The Guy Who Played Darth Vader Never Earned A Cent In Star Wars Royalties
The role of Darth Vader in Star Wars may have made James Earl Jones a legend, but the guy who actually wore the suit, David Prowse, had no such luck. If you don't know the story, the short version is that Prowse performed as Vader, acting and speaking in all the scenes, as actors do, only to have his voice later overdubbed by Jones without his knowledge. One of the most iconic roles in movie history was half-yanked out from under his nose. He never starred in another movie again after the Original Trilogy. But at least he went on to live the high life on Star Wars' smash hit profits, right?
Nope! After his last paltry paycheck for Return Of The Jedi, Prowse never saw a single cent from the films, despite the fact that he signed a contract specifying that he would earn an ongoing percentage of their net profits. The problem is that the films officially never made any profit. That's right: Star Wars, the biggest movie franchise of all time, never made back its investment.
"I am altering the deal. Pray I don't alter it any further." -- George Lucas to Darth Vader
In fact, almost no movie ever has. A whopping 80 percent of all Hollywood films record that they lost money and made zero profit. Holy shit, how does the industry even exist? To find out, we need to dive into the batshit world of Hollywood accounting. Here's how it works: If you read the credits at the end of any high-budget movie, you'll usually see a credit to something like "Batman v. Superman LLC Inc." That's because every movie is set up as its own company, independent but answerable to the studio that produces it. The studio then proceeds to charge the shell company several times what it truly costs to make the movie, so even if the film makes crazy profits at the box office, the shell company will never be able to pay the studio back. That's okay, because the shell company and the studio are the same people. On the books, however, the movie records a loss, which means they don't have to pay anyone stupid enough to accept "net" points in their contract. Always get the gross points, kids.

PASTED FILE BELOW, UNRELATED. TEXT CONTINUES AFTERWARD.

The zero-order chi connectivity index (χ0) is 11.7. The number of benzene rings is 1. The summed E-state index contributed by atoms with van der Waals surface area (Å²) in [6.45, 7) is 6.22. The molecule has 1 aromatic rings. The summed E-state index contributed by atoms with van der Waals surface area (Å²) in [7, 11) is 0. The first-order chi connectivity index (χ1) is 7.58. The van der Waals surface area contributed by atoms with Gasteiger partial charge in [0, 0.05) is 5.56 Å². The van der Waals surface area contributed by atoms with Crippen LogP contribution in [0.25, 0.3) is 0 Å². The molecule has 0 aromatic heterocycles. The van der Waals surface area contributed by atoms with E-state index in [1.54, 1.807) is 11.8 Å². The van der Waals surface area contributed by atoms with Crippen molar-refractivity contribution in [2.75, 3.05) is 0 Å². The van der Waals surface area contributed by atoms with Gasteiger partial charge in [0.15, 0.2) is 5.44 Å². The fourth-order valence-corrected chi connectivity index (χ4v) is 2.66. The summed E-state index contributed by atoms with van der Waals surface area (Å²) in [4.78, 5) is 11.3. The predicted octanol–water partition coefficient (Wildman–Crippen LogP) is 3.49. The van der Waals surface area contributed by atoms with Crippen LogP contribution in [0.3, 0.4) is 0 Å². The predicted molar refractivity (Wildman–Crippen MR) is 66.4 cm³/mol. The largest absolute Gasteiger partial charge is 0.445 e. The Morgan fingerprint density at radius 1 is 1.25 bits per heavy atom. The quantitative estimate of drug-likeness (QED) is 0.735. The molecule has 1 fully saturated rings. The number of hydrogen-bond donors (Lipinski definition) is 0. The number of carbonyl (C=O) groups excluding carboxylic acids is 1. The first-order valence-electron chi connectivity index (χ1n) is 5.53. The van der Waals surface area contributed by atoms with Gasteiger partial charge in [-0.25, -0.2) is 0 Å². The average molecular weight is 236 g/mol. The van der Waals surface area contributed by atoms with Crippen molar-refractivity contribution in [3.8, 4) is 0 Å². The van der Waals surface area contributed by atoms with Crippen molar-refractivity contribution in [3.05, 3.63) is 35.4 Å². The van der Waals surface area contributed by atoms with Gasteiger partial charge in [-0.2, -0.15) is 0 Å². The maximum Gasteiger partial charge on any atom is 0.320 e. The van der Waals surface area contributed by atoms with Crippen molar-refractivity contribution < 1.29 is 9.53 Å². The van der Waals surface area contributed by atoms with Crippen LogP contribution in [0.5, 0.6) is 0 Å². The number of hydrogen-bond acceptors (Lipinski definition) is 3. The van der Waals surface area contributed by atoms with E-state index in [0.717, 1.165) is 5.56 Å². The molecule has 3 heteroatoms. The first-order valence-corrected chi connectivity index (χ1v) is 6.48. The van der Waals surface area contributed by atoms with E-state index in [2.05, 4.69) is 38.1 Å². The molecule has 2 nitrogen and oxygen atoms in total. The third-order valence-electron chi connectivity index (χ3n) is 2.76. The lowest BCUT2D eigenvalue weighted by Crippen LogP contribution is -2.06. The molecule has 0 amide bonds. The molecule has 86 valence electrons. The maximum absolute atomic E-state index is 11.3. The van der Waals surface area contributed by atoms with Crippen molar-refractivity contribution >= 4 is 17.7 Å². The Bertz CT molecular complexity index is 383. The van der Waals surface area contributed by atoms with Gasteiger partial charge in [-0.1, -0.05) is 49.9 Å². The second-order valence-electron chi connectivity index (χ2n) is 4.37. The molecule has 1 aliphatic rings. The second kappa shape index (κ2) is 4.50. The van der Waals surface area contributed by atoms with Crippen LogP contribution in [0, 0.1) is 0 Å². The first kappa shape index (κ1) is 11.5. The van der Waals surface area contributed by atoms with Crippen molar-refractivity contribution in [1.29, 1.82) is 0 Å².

How is all this legal, you ask? Hahaha, you sweet innocent fool with ribbons in your hair. It's not! But like any giant industry, how much that matters depends on how good your lawyer is. One lawyer, Neville Johnson, has spent his career fighting the studios over this bullshit, and in most cases, the studios wind up settling out of court. Which, in case you've still retained some of those hair ribbons, is legal speak for "We're guilty, but we'll give you some money to pretend we're not."
The Conjuring Offered A "Contest" For Sequel Ideas Where The Prize Was $50 And No Credit
Horror film series The Conjuring has had an absurd number of spinoffs centered on seemingly every side character or object that's appeared in the main franchise. They made two movies about that spooky Annabelle doll that showed up in a prologue in the first movie. They made a movie about the demonic nun who turns up occasionally in the sequel. They're making one that's about the Crooked Man ghost that climbs out of a children's toy. It's gotten to the point where Warner Bros. is now calling on Conjuring fans (known as "Conjurers" or "Warreners") pick the next piece of Conjuring scenery that gets its own movie. In fact, a contest called "My Annabelle Creation" recently wrapped up. It invited budding filmmakers to make a short film based on the Conjuring franchise.